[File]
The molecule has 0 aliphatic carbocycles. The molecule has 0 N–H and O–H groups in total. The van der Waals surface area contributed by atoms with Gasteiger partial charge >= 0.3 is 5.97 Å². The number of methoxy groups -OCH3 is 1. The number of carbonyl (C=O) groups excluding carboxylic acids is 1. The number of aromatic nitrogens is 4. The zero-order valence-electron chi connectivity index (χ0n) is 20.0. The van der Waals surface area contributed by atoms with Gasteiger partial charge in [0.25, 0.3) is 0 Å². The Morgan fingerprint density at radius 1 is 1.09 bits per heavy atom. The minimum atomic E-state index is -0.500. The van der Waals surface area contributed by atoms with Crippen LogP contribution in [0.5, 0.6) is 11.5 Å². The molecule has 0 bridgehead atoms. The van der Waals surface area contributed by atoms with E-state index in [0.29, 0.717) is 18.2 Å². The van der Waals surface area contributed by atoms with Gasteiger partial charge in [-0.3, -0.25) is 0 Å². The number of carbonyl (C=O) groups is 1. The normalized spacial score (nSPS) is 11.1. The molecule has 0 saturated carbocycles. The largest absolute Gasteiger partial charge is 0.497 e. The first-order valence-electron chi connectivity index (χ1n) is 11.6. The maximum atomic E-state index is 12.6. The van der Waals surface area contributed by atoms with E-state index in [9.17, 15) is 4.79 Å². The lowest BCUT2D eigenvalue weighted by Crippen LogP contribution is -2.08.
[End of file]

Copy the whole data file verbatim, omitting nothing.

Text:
The molecule has 0 aliphatic carbocycles. The molecule has 0 N–H and O–H groups in total. The van der Waals surface area contributed by atoms with Gasteiger partial charge >= 0.3 is 5.97 Å². The number of methoxy groups -OCH3 is 1. The number of carbonyl (C=O) groups excluding carboxylic acids is 1. The number of aromatic nitrogens is 4. The zero-order valence-electron chi connectivity index (χ0n) is 20.0. The van der Waals surface area contributed by atoms with Gasteiger partial charge in [0.25, 0.3) is 0 Å². The Morgan fingerprint density at radius 1 is 1.09 bits per heavy atom. The minimum atomic E-state index is -0.500. The van der Waals surface area contributed by atoms with Crippen LogP contribution in [0.5, 0.6) is 11.5 Å². The molecule has 0 bridgehead atoms. The van der Waals surface area contributed by atoms with E-state index in [0.29, 0.717) is 18.2 Å². The van der Waals surface area contributed by atoms with Gasteiger partial charge in [-0.3, -0.25) is 0 Å². The number of carbonyl (C=O) groups is 1. The normalized spacial score (nSPS) is 11.1. The molecule has 0 saturated carbocycles. The largest absolute Gasteiger partial charge is 0.497 e. The first-order valence-electron chi connectivity index (χ1n) is 11.6. The maximum atomic E-state index is 12.6. The van der Waals surface area contributed by atoms with E-state index in [9.17, 15) is 4.79 Å². The lowest BCUT2D eigenvalue weighted by Crippen LogP contribution is -2.08.